Born with a visual anomaly, the first time he saw things clearly was through a lens. One of the city’s best fashion photographers, Sarath Shetty, talks about his romance with the camera

He is part of an industry where a dash of glamour is always welcome but Sarath Shetty doesn’t gloss over facts when he talks about the challenges of being a fashion photographer in Hyderabad. In 2003, as a young photographer with dreams in his eyes, he wanted to move to Mumbai. His friends and clients dissuaded him, citing that he could build his base in an emerging market like Hyderabad than being one among the crowd in Mumbai. Sarath stayed on.

Now, after a decade, Sarath is all set to move to Mumbai. “In the last 10 years, Hyderabad’s growth in the fashion industry has been slow. Mumbai has made rapid strides and the gap between the two cities has widened,” he says matter-of-factly. When he says fashion industry, he is not referring to the growing number of designers or mushrooming of malls in the city. He is referring to the lack of manufacturing units. “For a photographer, the bulk of work comes from shooting catalogues for garment manufacturers. Hyderabad has retailers but not manufacturers, unlike leading sari stores in Chennai. And none of the major fashion brands have their head offices here, which diminishes the work opportunity for a fashion photographer,” Sarath explains.

In his new studio in Madhapur, a ‘Broncolor para umbrella’ light costing upwards of Rs.10 lakh, occupies prime space. This is an expensive investment, Sarath confesses, far beyond the profits he makes from his shoots. “Unless I buy the equipment, I wouldn’t be able to use it to its fullest potential, test my skills and learn from the experience,” he says.

Fashion has been Sarath’s mainstay but he’s also dabbled with industrial, architectural and wedding photography. “It is next to impossible to make ends meet doing fashion photography in Hyderabad. One has to diversify,” he says.

Sarath says his creative urge is satisfied when he works with his designer friend Sashikant Naidu and makeup artist Sachin Dakoji. The advertising campaigns of stores, on the other hand, follow a template with little room for innovation. “People here want quick results and many don’t believe in sustained advertising campaigns and long-term brand building. As a photographer, instead of focusing my energy on doing a creative shoot, I lose time trying to convince someone to take up an advertising campaign. There are times when series of discussions are held for three to six months and no campaign comes out of it. This doesn’t happen in cities that understand advertising,” says Sarath. Worse still, Sarath points out, many clients prefer using free stock images downloaded from the internet to doing a professional shoot.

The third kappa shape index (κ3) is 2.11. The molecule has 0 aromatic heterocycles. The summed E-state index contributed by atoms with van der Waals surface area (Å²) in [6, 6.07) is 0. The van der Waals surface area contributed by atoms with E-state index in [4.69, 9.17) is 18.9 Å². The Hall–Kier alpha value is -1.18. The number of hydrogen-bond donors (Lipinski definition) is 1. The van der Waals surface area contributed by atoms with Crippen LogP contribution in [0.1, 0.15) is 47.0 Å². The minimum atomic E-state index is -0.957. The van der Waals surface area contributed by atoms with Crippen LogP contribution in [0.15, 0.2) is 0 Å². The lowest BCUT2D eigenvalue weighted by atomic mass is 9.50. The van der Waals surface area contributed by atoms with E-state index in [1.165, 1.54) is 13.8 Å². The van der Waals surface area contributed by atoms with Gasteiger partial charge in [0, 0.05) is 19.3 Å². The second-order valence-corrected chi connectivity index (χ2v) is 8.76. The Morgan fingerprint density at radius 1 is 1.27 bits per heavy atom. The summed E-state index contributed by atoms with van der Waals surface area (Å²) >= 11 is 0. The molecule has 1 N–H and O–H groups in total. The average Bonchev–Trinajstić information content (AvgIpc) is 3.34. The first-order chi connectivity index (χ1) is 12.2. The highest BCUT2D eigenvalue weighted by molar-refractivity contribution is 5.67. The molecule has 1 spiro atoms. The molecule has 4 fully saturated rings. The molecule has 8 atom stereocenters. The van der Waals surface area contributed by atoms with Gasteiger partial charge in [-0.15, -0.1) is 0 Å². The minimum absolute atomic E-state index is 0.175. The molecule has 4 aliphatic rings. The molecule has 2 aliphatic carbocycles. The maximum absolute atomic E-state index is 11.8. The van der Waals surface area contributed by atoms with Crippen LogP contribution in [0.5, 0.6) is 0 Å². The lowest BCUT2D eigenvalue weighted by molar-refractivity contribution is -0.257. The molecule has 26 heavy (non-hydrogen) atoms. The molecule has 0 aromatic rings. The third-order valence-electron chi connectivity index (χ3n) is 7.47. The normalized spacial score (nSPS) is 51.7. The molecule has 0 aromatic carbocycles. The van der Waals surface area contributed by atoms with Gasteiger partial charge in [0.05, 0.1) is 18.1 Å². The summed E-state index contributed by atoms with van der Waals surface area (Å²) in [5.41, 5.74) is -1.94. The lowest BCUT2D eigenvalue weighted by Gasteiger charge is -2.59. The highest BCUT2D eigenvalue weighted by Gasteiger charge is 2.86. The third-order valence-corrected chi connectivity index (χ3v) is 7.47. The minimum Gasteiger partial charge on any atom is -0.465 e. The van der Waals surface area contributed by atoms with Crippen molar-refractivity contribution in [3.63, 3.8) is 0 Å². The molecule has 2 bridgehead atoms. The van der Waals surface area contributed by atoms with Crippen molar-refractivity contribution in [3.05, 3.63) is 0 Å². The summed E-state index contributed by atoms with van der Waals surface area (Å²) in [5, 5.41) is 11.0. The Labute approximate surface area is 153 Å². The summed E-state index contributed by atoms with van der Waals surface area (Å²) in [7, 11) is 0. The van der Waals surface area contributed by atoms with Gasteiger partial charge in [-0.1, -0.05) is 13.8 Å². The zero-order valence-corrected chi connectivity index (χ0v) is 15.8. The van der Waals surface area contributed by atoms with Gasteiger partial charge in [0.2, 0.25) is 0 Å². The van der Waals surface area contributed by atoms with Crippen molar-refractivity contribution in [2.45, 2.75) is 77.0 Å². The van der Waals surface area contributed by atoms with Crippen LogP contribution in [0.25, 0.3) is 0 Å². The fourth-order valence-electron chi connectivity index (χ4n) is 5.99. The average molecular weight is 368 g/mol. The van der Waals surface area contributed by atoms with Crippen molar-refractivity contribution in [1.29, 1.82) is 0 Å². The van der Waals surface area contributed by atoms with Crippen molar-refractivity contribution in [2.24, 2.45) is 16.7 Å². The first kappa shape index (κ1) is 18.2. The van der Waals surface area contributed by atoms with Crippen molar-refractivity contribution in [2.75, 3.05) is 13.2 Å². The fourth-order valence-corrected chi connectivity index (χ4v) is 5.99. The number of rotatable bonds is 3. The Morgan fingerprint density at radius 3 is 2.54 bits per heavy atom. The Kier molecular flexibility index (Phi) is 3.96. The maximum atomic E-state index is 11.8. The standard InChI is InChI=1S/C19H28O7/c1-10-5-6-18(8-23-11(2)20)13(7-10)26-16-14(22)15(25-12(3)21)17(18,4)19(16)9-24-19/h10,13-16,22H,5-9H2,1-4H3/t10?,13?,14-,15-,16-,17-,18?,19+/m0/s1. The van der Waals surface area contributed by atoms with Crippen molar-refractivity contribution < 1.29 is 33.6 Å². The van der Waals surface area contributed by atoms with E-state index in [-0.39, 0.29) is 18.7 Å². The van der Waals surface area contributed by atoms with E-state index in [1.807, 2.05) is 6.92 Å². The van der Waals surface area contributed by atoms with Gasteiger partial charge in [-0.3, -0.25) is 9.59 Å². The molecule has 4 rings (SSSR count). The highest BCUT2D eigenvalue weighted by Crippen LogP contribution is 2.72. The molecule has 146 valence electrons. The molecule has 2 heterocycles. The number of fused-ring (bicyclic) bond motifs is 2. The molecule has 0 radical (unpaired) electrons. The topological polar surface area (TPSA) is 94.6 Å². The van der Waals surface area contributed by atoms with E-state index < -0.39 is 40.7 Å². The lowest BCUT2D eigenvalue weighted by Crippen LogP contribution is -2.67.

That Sarath is driven more by passion than commerce to work is stating the obvious. The reason has got to do with more than just professionalism. Photography changed the way he looked at the world around him. Sarath was born with a rare visual anomaly, with a power of 19 in the right eye and 16 in the left. “As a child, since I wouldn’t have been able to take powerful glasses, I was given glasses of lower power. This meant I couldn’t see clearly beyond 10-15 inches. I don’t ever remember seeing what’s written on the school blackboard. I never knew what ‘seeing clearly’ meant,” he recalls.

At home, Sarath’s parents helped with his lessons till VII standard and he was a topper. Then, his grades dropped and he was just another average student. His attention shifted to arts and gadgets, anything he could do with a near vision. Playing a sport was out of question. He turned a geek and pursued mechanical engineering. In between all this, he chanced upon photography and fell in love with it. “The first time I saw anything clearly was through the lens of a camera,” he smiles. Photography stayed on as a hobby while mechanical engineering turned out to be a disappointment, shares Sarath: “I thought I’d be able to design devices. I was so wrong. It turned out to be another memory test.”

Till date, Sarath hasn’t bothered to collect his engineering degree certificate. A self-taught photographer, he honed his skill over the years. “When I see engineers working in the IT industry and how monotonous their lives have become, I’m happy I followed my heart,” smiles Sarath.

The void

The lack of growth in the fashion industry, feels Sarath has made models move out of Hyderabad for better prospects. “In the mid 2000s, we had an enviable set of models — Madhushalini, Vidya, Farina, Karen Balm, Vasu and Sreedhar Rao among others. How many good models do we have in the city now? The best ones like Reha Sukheja, Sonika and Ricky Chatterjee are doing well because they’re taking up work in Mumbai and Delhi,” he says.

Creative and committed

Designer Sashikant Naidu, who has been working with Sarath Shetty for all his shoots in the last decade, says, “Sarath is technically excellent. The keen eye with which he executes a shoot and the quality he brings to it sets him apart. Even other established photographers consult him about the latest cameras and accessories since Sarath is technically up-to-date. He is excellent in his post-processing of the images as well. Sarath, Sachin Dakoji (make-up) and I have worked together for many years and there’s a creative comfort.”